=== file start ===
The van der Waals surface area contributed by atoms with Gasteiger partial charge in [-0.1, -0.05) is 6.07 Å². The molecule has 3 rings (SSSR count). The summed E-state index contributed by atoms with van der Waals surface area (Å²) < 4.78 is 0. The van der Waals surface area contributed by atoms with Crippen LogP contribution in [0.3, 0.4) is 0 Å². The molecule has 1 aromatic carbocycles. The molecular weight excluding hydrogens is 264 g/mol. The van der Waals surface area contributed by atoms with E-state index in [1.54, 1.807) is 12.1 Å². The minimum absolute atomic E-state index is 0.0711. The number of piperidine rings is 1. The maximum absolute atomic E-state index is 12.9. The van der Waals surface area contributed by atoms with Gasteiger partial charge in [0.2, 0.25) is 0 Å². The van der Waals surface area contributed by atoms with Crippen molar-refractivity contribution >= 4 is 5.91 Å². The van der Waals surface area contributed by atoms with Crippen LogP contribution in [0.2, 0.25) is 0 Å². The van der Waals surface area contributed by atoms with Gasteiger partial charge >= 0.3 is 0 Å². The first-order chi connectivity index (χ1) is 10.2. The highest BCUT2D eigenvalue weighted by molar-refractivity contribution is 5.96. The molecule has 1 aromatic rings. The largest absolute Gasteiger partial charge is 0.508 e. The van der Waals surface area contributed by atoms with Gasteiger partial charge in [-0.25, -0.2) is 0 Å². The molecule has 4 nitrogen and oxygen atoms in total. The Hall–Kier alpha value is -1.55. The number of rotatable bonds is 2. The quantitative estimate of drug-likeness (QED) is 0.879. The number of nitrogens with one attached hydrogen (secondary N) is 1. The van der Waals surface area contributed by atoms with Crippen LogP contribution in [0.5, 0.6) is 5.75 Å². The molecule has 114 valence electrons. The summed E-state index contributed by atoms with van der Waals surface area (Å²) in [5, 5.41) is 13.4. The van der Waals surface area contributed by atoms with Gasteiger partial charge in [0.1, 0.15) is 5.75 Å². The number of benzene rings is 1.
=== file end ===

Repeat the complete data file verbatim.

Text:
The van der Waals surface area contributed by atoms with Gasteiger partial charge in [-0.1, -0.05) is 6.07 Å². The molecule has 3 rings (SSSR count). The summed E-state index contributed by atoms with van der Waals surface area (Å²) < 4.78 is 0. The van der Waals surface area contributed by atoms with Crippen LogP contribution in [0.3, 0.4) is 0 Å². The molecule has 1 aromatic carbocycles. The molecular weight excluding hydrogens is 264 g/mol. The van der Waals surface area contributed by atoms with E-state index in [1.54, 1.807) is 12.1 Å². The minimum absolute atomic E-state index is 0.0711. The number of piperidine rings is 1. The maximum absolute atomic E-state index is 12.9. The van der Waals surface area contributed by atoms with Gasteiger partial charge in [0.2, 0.25) is 0 Å². The van der Waals surface area contributed by atoms with Crippen molar-refractivity contribution >= 4 is 5.91 Å². The van der Waals surface area contributed by atoms with Crippen LogP contribution in [0.2, 0.25) is 0 Å². The van der Waals surface area contributed by atoms with Gasteiger partial charge >= 0.3 is 0 Å². The first-order chi connectivity index (χ1) is 10.2. The highest BCUT2D eigenvalue weighted by molar-refractivity contribution is 5.96. The molecule has 1 aromatic rings. The largest absolute Gasteiger partial charge is 0.508 e. The van der Waals surface area contributed by atoms with Gasteiger partial charge in [-0.25, -0.2) is 0 Å². The molecule has 4 nitrogen and oxygen atoms in total. The Hall–Kier alpha value is -1.55. The number of rotatable bonds is 2. The quantitative estimate of drug-likeness (QED) is 0.879. The number of nitrogens with one attached hydrogen (secondary N) is 1. The van der Waals surface area contributed by atoms with Crippen LogP contribution in [0.5, 0.6) is 5.75 Å². The molecule has 114 valence electrons. The summed E-state index contributed by atoms with van der Waals surface area (Å²) in [5, 5.41) is 13.4. The van der Waals surface area contributed by atoms with Gasteiger partial charge in [0.1, 0.15) is 5.75 Å². The number of benzene rings is 1.